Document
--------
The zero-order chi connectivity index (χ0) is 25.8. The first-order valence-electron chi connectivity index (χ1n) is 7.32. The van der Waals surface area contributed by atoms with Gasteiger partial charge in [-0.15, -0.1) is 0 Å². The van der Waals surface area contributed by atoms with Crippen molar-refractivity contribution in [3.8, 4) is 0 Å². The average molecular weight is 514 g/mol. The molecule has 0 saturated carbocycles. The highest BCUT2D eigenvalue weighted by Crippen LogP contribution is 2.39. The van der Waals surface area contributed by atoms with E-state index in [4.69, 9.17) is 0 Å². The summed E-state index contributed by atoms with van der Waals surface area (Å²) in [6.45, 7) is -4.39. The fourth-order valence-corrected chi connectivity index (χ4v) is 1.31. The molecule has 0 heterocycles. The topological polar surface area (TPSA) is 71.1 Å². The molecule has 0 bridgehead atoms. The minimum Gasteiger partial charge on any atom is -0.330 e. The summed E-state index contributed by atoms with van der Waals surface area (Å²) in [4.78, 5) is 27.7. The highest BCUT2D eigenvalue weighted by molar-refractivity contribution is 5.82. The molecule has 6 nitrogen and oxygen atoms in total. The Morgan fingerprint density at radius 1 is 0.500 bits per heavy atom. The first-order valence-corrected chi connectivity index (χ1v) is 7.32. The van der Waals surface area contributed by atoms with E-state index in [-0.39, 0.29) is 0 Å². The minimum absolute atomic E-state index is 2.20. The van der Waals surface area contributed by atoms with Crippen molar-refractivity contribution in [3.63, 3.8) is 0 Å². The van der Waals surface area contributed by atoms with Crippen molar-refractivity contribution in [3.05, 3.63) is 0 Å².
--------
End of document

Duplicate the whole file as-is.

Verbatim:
The zero-order chi connectivity index (χ0) is 25.8. The first-order valence-electron chi connectivity index (χ1n) is 7.32. The van der Waals surface area contributed by atoms with Gasteiger partial charge in [-0.15, -0.1) is 0 Å². The van der Waals surface area contributed by atoms with Crippen molar-refractivity contribution in [3.8, 4) is 0 Å². The average molecular weight is 514 g/mol. The molecule has 0 saturated carbocycles. The highest BCUT2D eigenvalue weighted by Crippen LogP contribution is 2.39. The van der Waals surface area contributed by atoms with E-state index in [4.69, 9.17) is 0 Å². The summed E-state index contributed by atoms with van der Waals surface area (Å²) in [6.45, 7) is -4.39. The fourth-order valence-corrected chi connectivity index (χ4v) is 1.31. The molecule has 0 heterocycles. The topological polar surface area (TPSA) is 71.1 Å². The molecule has 0 bridgehead atoms. The minimum Gasteiger partial charge on any atom is -0.330 e. The summed E-state index contributed by atoms with van der Waals surface area (Å²) in [4.78, 5) is 27.7. The highest BCUT2D eigenvalue weighted by molar-refractivity contribution is 5.82. The molecule has 6 nitrogen and oxygen atoms in total. The Morgan fingerprint density at radius 1 is 0.500 bits per heavy atom. The first-order valence-corrected chi connectivity index (χ1v) is 7.32. The van der Waals surface area contributed by atoms with E-state index in [-0.39, 0.29) is 0 Å². The minimum absolute atomic E-state index is 2.20. The van der Waals surface area contributed by atoms with Crippen molar-refractivity contribution in [3.63, 3.8) is 0 Å². The van der Waals surface area contributed by atoms with Crippen molar-refractivity contribution in [3.05, 3.63) is 0 Å².